It is getting more and more difficult to be able to get online here and post pictures and entries. Part of the reason for that is that the season has officially started, and we are starting to hunker down and get busy with work. Also, the internet connection here is ludicrously slow. Please remember that the best way to get in contact with me is by an actual phone call. I still do not have a mailing address, and I have no way of knowing when I will have one. My number is 419 606 1345, if you miss me and want to call. :)
The other day, I had an amazing experience. I got to go on a fixed-wing flightseeing tour around and over Mount McKinley! To say that it took my breath away is an understatement. The flight lasted about an hour and a half, and it was the most beautiful 90 minutes of my life. The front desk workers get to do a lot of this stuff for free, so we can sell the different tours and activities to the guests of the hotel. That day, our tour guide told us that Mount McKinley was originally a much larger mountain, but because there is a huge fault line that runs down the middle of the park, the mountain was actually ripped in half over time and became two smaller mountains: Mount Deborah and Mount McKinley. I think it is pretty awesome to know that there is a force strong enough on this earth to rip a mountain apart. It kind of blows my mind, actually. At a couple of points during the flight, we were so close to the snow covered mountain that if we were to have thrown a football at it, it would have made contact. There is no other way to describe this than to say it was literally awesome. Mount McKinley is actually the tallest mountain in the world, because Mount Everest is cheating: it sits upon a platform of rock that isn't actually part of the mountain. From the base of each mountain though, McKinley is taller. That's just a fun fact for you. :)
Anyway, the flight actually had a very profound influence on me, and the way I perceive things. It was quiet, except for the roar of the 8-seater airplane engine, and we were surrounded by a perfectly clear, blue sky. We could see the canyons, frozen glaciers, ice so densely packed that it was actually blue, and he numerous peaks of the majestic mountain. It occurred to me how incredibly blessed I am. Some people save up their money for a long time so they can see Mount McKinley like this, and I got to do it for free. I'm also blessed to be in the presence of such staggering beauty. God is the best artist, no contest. He knew that humans would need powerfully beautiful things to look at, so he gave us a world that is not only beautiful, but really dramatic too. I feel that God knows what is in our hearts better than we sometimes do. Right now, I need mountains. I don't need air conditioned buildings, smooth riding and luxurious cars, or even fancy clothes. I need a skyline that makes me understand just how small I am, but challenges me to have a great impact on the world. I need moose and caribou and bears and glacier-fed rivers. These things awaken me, they bring out the best parts of myself. They drive me to learn how to be more instinctual, harder working, and more thoughtful. I feel so blessed, and so thankful, that I get to be in the place where I need to be. It's awesome.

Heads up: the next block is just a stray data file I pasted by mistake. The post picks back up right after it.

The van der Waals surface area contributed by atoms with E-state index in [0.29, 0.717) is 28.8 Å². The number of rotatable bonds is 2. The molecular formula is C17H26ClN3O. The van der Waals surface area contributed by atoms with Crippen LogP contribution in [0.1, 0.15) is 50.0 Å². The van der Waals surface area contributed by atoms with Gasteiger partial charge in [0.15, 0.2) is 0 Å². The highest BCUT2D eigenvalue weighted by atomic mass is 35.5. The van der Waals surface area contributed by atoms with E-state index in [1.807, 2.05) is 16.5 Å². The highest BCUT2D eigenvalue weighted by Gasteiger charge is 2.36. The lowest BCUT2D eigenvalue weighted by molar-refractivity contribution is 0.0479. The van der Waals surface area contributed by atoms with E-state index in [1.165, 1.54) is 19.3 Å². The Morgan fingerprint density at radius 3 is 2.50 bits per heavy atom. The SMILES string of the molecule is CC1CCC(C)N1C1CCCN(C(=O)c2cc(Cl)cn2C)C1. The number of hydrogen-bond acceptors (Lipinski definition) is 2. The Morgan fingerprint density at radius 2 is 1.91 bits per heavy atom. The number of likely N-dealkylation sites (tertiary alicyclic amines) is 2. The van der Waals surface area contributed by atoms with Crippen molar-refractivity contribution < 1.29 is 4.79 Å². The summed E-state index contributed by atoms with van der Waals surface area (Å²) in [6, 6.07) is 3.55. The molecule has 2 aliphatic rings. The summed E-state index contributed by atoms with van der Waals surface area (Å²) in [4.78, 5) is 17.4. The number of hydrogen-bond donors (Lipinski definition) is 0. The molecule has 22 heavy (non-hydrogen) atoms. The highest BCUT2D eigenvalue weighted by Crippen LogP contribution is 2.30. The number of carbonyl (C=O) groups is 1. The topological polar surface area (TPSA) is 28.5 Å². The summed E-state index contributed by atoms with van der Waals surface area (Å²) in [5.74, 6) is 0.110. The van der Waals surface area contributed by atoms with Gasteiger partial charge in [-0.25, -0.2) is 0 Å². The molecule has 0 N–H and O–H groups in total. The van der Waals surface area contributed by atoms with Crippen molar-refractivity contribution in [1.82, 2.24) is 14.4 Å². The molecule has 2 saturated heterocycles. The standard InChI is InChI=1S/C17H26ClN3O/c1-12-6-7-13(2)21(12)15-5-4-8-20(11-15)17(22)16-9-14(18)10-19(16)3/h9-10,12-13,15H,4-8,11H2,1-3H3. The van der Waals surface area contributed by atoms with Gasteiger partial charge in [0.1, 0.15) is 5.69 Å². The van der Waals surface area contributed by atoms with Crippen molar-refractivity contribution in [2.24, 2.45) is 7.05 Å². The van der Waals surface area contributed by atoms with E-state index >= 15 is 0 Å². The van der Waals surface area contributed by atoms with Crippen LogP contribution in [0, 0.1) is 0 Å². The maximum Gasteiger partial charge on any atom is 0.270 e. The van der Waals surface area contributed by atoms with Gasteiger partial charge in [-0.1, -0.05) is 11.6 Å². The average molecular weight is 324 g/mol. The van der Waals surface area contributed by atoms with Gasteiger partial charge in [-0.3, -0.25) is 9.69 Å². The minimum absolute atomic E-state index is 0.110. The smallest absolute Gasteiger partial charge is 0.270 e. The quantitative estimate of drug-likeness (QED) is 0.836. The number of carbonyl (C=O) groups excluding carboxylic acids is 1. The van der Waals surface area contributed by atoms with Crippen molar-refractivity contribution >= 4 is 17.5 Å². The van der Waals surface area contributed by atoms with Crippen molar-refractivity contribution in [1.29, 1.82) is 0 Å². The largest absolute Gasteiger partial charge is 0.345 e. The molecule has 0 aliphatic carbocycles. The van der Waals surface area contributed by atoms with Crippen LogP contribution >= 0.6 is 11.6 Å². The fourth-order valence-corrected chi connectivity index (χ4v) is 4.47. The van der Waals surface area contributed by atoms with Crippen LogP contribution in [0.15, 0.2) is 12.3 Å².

In contrast to all of that seriously thoughtful stuff, here's something that was just freakin' sweet: Yesterday, the front desk staff went on an ATV tour. (ATVs are basically 4-wheelers, for all of my non-outdoorsy friends who may be reading this.) We first took a horse-drawn, covered wagon tour for about 45 minutes, ate a seriously delicious dinner of ribs, salmon, and other good things, and then rode back on ATVs. To say that I had the time of my life is an understatement. I was laughing and screaming entire time. This was the first time I've ever been on an ATV that I actually got to drive myself, and it was INCREDIBLY FUN. The trails we went on wound us through a beautiful tree-filled dry riverbed right next to the mountains themselves. For about an hour, we zoomed all over the Alaskan tundra, spraying mud and water and dirt and rocks. Just when I was really having the time of my life, the trees would break, and we would have the most incredibe view of the mountains below us, or above us, or next to us, or right in front of us. Suddenly, everything was quite as we would all pause to appreciate the magnitude of the mountains. There's not an airplane tour-view in the world that can compete with that. I was literally covered in mud from head to toe when I finally got off the damn thing, and freezing cold on top of it, but it didn't matter. It was gloriously fun. I can't wait to do it again, and I know that I will have no problem selling that tour at the front desk.
Speaking of the front desk, our training has finally ended (Praise Jesus, it was so boring, I couldn't stand another minute). And now, we are in fully fledged work mode. I really enjoy my job and the people I work with. I'm getting better at climbing Bertha everyday, and I'm already losing some weight, which is seriously awesome. Next week wills start our ministry services, and I'm looking forward to that as well.
All in all, my first week in Denali has been amazing. I can't believe I have only been here a week. It feels like I should have been here my entire life, I love it that much. I can't wait to see what else this magical place has in store for me.